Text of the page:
As the original texts are written in Turkish, English translation is provided for non-Turkish readers. The author apologizes in advance for any and all possible changes and losses in meaning due to translation.
No matter how concrete are your precautions, the existence of them in any sphere of life does not guarantee you feeling safe. In fact, the world of cybersecurity is full of such mistaken thoughts. For example, the state of believing that hackers or hacks do not target you simply because you have not yet been hacked is called “security delusion”.
Today, the variety of cyberattacks that an institution might face increases in proportion to the developing technologies. Taking a closer look at such new threats, we see that tiny sensors that can connect to the internet thanks to Industrial Internet of Things (IIoT) remind us of a new responsibility to pay attention to. Here, it is not only our personal data that is under threat. Our whole way of life can be adversely affected, interrupted, or even life can come to a halt in extreme cases of cyberattacks.
The following figures may give us an opinion on how serious the issue is: Cyberthreats caused more than 500 million Euro loss globally in 2016 alone. When the number of connected devices reached 8 billion in 2017, communication among these devices increased 30 percent in one year only. Considering that the number of such devices is expected to exceed 20 billion next year, we can easily understand why the World Economic Forum’s 2018 report classifies cyberthreats as the biggest problem of the business world in developed regions.
We have all witnessed in the past few years how large-scale cyberattacks like Petya and Wannacry affect the economy, as well as powerplants, digital factories, autonomous cars, or even healthcare institutions, all of which are vital for our daily lives. To avoid becoming a victim to such disasters, we need to establish a safety philosophy, then adopt and absorb this philosophy at every level – from individuals to societies.
It is in the nature of humans to break rules and laws. We can implement regulations and use sophisticated technology to shield us from selfish criminal attacks, however only to a degree. As laws can be broken, so can be security measures and encryptions by those who want to harm the society. For this it is essential to create awareness, collaborate and make the impact of security an essential aspect of education in our society.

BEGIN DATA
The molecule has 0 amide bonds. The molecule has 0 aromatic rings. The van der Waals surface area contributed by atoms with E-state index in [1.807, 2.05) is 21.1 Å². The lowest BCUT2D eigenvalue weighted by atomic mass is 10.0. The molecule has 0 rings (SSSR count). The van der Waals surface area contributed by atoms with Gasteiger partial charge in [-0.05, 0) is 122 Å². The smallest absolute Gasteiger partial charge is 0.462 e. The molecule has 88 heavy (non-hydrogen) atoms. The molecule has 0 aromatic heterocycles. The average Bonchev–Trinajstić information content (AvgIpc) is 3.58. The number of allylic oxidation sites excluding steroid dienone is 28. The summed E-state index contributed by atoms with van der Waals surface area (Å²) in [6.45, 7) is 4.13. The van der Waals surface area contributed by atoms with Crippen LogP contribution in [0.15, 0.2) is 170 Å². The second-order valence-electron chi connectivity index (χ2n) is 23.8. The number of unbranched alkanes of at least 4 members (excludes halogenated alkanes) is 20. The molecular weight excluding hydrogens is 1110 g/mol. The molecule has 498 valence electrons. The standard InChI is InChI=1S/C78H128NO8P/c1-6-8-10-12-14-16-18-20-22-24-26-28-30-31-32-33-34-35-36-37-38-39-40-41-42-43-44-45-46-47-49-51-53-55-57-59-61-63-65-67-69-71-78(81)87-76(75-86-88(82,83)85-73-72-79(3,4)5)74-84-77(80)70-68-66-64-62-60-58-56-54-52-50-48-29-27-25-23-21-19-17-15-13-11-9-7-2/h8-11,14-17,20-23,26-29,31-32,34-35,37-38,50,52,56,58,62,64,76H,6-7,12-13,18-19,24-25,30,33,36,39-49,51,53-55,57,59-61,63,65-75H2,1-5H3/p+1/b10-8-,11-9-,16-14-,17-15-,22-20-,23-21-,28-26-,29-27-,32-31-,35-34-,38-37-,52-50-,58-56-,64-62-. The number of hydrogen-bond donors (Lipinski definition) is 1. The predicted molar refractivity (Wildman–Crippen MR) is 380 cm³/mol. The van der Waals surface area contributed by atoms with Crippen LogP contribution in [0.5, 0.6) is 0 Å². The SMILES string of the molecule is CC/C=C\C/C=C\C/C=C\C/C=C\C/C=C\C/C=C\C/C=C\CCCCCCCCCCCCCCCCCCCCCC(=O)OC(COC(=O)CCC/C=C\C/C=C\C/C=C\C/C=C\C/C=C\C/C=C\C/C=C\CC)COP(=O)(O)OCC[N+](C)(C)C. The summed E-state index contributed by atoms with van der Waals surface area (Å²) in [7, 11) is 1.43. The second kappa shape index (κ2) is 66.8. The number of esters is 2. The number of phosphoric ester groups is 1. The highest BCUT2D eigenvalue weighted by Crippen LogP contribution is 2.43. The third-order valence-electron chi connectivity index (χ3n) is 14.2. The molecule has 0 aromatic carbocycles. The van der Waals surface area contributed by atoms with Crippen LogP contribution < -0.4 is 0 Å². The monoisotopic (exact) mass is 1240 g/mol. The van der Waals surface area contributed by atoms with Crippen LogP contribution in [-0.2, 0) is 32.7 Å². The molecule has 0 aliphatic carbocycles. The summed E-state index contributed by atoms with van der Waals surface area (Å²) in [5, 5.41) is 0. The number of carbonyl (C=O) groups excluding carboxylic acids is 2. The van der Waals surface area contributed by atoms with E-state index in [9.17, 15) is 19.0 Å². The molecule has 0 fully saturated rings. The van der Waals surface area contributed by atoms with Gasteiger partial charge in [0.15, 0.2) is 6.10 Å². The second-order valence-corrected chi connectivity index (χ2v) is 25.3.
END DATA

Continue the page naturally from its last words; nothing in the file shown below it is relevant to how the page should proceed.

Charter of Trust, a cybersecurity initiative, lays the foundations of our responsibility. This initiative that we announced during the Munich Security Conference a year ago has made great progress with the approval of the 10-article charter by 16-member institutions who agreed to collaborate in the future.
Simultaneously with the announcement of the charter, we established a cybersecurity ecosystem of 1,300 people. On the other hand, we have special practices to increase the security level of our products and develop new solutions for our customers. Since Siemens suppliers are also within this scope, there are binding provisions for them in all new contracts. These provisions define the minimum requirements for cybersecurity. Last October, we took another important step by accepting 17 minimum provisions for digital supply chains as well. While doing these, we adopt an approach to simplifying processes for our company, our customers and our suppliers, rather than making things more complicated.
I would like to once again emphasize that the most important component in cybersecurity is humans. To me, the most valuable contributions of the Charter of Trust are the trainings. We devise trainings to increase employee awareness on issues varying from basic information such as strong passwords to multi-level security measures like access authorizations and encryption. However, cybersecurity should be more than an internal practice for companies. Therefore, we aim to make it a part of high school and university curricula. Thus, we will equip young people with the tools they need in order to design security in the digital world.